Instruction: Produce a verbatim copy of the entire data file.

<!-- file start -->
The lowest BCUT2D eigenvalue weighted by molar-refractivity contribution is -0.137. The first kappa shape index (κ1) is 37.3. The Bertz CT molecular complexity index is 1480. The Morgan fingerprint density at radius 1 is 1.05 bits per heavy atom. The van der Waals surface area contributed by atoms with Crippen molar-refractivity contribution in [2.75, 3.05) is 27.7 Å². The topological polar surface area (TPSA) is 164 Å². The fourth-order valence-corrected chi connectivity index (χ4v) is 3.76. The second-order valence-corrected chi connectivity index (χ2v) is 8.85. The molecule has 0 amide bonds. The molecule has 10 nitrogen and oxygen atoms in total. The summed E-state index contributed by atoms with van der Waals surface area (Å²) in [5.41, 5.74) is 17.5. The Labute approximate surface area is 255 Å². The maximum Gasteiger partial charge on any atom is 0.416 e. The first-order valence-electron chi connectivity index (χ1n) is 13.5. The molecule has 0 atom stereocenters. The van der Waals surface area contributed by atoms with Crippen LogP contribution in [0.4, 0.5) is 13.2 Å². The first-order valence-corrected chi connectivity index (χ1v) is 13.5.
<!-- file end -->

The lowest BCUT2D eigenvalue weighted by molar-refractivity contribution is -0.137. The first kappa shape index (κ1) is 37.3. The Bertz CT molecular complexity index is 1480. The Morgan fingerprint density at radius 1 is 1.05 bits per heavy atom. The van der Waals surface area contributed by atoms with Crippen molar-refractivity contribution in [2.75, 3.05) is 27.7 Å². The topological polar surface area (TPSA) is 164 Å². The fourth-order valence-corrected chi connectivity index (χ4v) is 3.76. The second-order valence-corrected chi connectivity index (χ2v) is 8.85. The molecule has 0 amide bonds. The molecule has 10 nitrogen and oxygen atoms in total. The summed E-state index contributed by atoms with van der Waals surface area (Å²) in [5.41, 5.74) is 17.5. The Labute approximate surface area is 255 Å². The maximum Gasteiger partial charge on any atom is 0.416 e. The first-order valence-electron chi connectivity index (χ1n) is 13.5. The molecule has 0 atom stereocenters. The van der Waals surface area contributed by atoms with Crippen LogP contribution in [0.4, 0.5) is 13.2 Å². The first-order valence-corrected chi connectivity index (χ1v) is 13.5.